The other day R.T. Lawton and I were e-chatting about the new issue of AHMM--this isn't the first time he and I have been fortunate enough to be featured together in those pages--and we got onto the subject of submitting stories to mystery magazines and anthologies. And it occurred to me, also not for the first time, that these days I seem to be focusing as much on anthologies as on magazines.
Names and titles
There are probably several reasons for that. One: There aren't a lot of mystery magazine markets to submit stories to, lately. The longtimers are AHMM, EQMM, The Strand, Woman's World (they publish one mystery and one romance in each issue), and electronic zines like Mysterical-E and Over My Dead Body. (Am I leaving anyone out?) More recently, we also have Sherlock Holmes Mystery Magazine, Mystery Weekly, BJ Bourg's Flash Bang Mysteries, the upcoming Black Cat Mystery Magazine, and a few others.
Ralan.com and Sandra Seamans's My Little Corner are two that come to mind) that allow writers to stay up to date on which anthos are out there and which are issuing calls for submissions. Occasionally I've been lucky enough to be asked to contribute a story to an upcoming anthology--and I have yet to turn one of those invitations down.
NOTE: This discussion does not include the annual "best-of" anthologies like Best American Mystery Stories, Best American Science Fiction and Fantasy, etc.
Assets and liabilities
What are the advantages of magazines over anthologies, and vice versa? Well, for one thing, the leading magazines usually give a writer more exposure and (sometimes) higher pay than an anthology. Also, since some of the magazines have been in place for a long time, most mystery writers are already familiar with the kind of submissions those publications want and don't want.
Another point: When you publish in a well-known magazine, whether it's print or online, your story will probably be in their archives forever, like an episode in a TV series. Magazines, like newspapers, are periodicals; an anthology is more of a one-time event, there and then gone, and its individual stories are possibly not as easily retrievable in the future. The flip side of that argument, of course, is that anthologies give the aspiring writer the chance to have his or her work appear in a "real" book, and sometimes alongside big-name authors.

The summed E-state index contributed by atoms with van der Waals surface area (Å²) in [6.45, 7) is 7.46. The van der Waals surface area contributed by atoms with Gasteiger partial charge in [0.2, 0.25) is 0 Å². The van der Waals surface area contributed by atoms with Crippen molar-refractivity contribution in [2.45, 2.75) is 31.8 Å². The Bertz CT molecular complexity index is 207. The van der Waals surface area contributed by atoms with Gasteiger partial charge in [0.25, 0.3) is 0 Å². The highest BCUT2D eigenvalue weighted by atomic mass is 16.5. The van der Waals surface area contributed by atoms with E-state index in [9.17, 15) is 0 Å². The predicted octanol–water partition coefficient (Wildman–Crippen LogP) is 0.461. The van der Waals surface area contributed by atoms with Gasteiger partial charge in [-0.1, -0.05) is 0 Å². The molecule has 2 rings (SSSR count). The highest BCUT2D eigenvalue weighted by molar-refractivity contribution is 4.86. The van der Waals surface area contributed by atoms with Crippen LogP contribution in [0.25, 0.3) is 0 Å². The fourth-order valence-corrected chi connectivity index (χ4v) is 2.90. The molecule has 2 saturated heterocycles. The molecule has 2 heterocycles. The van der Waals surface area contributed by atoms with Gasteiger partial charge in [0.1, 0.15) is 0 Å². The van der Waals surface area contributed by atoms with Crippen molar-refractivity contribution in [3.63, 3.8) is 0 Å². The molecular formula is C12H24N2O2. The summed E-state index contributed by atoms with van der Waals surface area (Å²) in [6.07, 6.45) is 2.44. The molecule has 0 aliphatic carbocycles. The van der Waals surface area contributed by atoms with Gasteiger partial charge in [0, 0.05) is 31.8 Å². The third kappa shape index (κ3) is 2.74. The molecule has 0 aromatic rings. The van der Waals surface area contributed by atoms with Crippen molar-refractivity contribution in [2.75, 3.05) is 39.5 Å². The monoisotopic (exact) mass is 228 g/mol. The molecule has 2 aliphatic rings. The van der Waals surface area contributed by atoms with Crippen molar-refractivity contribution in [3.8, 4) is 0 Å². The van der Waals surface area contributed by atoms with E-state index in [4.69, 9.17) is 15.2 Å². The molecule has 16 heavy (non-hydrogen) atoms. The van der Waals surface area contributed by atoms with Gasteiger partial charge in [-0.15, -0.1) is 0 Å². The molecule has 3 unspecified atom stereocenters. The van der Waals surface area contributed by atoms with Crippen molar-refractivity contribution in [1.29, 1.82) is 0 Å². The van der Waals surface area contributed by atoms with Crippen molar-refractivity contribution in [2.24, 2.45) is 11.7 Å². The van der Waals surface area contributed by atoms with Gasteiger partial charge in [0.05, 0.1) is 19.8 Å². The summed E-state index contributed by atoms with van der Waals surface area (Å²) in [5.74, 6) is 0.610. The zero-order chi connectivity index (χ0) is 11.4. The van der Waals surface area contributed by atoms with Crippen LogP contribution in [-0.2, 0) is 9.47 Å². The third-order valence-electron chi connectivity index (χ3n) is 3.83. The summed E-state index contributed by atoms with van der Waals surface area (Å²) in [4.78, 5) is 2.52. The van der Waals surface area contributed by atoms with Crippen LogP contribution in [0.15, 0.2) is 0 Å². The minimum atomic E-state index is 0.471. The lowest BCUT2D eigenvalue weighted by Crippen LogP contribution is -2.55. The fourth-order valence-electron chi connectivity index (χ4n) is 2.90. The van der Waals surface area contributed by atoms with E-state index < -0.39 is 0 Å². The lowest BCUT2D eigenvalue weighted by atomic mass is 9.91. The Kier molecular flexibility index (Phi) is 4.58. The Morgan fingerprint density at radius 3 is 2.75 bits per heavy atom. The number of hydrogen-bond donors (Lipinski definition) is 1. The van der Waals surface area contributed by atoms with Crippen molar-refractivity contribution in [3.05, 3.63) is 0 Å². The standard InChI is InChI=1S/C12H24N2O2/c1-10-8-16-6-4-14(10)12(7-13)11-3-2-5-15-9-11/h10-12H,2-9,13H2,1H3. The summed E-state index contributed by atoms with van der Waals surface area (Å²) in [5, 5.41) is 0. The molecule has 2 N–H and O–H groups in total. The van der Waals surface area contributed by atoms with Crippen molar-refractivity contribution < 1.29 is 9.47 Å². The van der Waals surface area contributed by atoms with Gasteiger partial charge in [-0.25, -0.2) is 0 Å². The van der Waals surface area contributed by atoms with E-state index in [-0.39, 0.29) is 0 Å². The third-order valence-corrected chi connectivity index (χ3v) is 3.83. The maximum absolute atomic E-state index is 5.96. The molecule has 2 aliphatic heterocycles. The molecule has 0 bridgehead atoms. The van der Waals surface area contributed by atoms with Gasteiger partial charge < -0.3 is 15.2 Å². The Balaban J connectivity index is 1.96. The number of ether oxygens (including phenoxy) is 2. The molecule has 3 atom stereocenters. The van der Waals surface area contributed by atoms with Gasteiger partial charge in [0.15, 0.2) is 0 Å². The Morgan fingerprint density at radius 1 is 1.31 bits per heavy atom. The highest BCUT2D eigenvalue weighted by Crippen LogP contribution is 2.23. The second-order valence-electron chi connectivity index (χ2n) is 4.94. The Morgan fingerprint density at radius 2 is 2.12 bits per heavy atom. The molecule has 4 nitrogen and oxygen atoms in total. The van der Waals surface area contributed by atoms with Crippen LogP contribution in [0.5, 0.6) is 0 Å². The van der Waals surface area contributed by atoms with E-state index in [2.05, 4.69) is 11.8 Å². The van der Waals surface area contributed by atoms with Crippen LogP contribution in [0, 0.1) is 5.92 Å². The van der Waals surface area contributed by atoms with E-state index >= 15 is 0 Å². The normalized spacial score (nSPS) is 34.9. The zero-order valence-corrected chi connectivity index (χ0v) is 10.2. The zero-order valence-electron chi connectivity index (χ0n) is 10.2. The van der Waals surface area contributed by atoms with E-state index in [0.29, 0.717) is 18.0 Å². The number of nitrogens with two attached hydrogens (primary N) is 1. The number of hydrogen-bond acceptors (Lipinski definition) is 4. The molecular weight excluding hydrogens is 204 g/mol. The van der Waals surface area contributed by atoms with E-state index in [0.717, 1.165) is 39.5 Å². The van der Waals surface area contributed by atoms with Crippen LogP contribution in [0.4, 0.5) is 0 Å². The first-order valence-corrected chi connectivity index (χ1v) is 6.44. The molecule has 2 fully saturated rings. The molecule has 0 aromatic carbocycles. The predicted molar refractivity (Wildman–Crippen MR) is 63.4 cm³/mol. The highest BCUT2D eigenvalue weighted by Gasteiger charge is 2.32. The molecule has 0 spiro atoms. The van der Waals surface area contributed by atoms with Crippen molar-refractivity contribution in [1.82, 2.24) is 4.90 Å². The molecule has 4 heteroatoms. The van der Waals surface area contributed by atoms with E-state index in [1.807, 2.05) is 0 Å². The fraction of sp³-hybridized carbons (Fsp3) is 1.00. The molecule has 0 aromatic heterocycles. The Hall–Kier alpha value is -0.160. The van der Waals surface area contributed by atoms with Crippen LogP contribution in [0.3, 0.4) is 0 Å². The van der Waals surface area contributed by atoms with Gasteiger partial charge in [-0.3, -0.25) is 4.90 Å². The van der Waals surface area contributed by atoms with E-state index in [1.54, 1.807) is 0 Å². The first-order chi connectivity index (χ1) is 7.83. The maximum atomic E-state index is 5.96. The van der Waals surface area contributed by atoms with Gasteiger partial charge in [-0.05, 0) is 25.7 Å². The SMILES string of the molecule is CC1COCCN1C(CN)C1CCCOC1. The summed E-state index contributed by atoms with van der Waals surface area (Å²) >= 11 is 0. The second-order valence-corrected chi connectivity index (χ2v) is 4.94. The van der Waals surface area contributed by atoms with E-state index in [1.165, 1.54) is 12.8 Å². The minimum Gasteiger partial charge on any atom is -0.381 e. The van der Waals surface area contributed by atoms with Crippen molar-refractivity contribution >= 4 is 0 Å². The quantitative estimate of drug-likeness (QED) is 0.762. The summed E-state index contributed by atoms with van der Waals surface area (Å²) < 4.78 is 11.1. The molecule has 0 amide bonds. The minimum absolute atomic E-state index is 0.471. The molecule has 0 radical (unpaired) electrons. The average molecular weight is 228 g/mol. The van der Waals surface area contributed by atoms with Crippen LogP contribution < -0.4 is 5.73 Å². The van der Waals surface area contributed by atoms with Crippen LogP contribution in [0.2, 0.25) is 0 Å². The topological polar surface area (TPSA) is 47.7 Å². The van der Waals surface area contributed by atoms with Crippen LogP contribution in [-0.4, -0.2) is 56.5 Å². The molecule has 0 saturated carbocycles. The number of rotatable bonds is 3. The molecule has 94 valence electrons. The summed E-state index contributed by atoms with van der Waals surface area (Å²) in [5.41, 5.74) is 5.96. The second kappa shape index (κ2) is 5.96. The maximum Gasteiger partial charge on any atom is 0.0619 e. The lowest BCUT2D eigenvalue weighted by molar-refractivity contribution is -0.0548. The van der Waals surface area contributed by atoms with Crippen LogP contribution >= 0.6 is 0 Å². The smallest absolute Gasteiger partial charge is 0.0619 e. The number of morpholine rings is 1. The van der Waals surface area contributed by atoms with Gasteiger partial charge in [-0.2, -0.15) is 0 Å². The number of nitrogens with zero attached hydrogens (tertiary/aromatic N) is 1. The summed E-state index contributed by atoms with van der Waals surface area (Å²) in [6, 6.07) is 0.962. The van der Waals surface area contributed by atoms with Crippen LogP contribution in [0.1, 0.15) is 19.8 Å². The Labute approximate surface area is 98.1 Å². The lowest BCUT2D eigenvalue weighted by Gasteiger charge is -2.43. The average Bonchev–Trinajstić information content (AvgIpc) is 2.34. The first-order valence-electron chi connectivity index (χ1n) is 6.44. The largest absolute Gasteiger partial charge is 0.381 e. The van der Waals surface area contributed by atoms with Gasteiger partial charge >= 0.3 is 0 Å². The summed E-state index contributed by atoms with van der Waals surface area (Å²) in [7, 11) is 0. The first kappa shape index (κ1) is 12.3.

Another item on the plus side of the ledger for anthologies is the fact that, in some cases at least, the response time for stories submitted to anthos is less than for stories submitted to magazines. Also, you might face less competition that you would at the leading magazines, because of the often-tight submission windows for anthologies. Some writers don't find out about these "calls" until it's too late, and even if they do, there might not be enough time for them to write or re-vamp a suitable story. Besides, most anthologies are themed, and that alone can thin the herd. If you can't write (or find in your inventory) a story that fits the theme, you're out of luck.
There are at least three things that I've heard about anthologies that are sometimes considered to be advantages, but aren't. One: Anthos are more likely to accept reprints. Well, some are, and some are not. There are a number of magazines, especially e-zines, that will consider reprints as well. Two: Anthologies, since they sometimes pay via royalties, are a better financial opportunity for the writer. Untrue. As mentioned earlier, this depends solely on the publication--and on how well the book sells. Three: An anthology's editor is often a fellow author, and might be a friend or acquaintance and therefore more apt to squeeze your story in. That's certainly possible--but I consider myself a friend to several magazine editors, and I assure you that doesn't guarantee publication. The best editors, regardless of the kind of market they oversee, are more interested in acquiring quality stories than granting their buddies a free pass.
Questions and answers
I haven't gone back and studied the statistics, but I suspect that I now submit about the same number of stories to anthologies as to magazines. My question for you short-story writers is, how about you? Do you actively search out antho submission calls? Are you ever invited to submit? Do you usually stick to the tried-and-true magazines instead? Do you ever target non-mystery magazines with your crime stories? Do you use either of the market-listing sites I mentioned, and maybe some others also? What has your success rate been, for both magazines and anthologies?
One market we haven't talked about is collections of your own short stories. Have any of you tried publishing collections of your shorts, either at big or small traditional presses? Any successes there? If so, did those books consist mostly of your reprints or of your original stories? Has anyone self-published a collection, maybe via Amazon? Any experiences you'd be willing to share with the class?
Thanks in advance. And meanwhile, keep writing!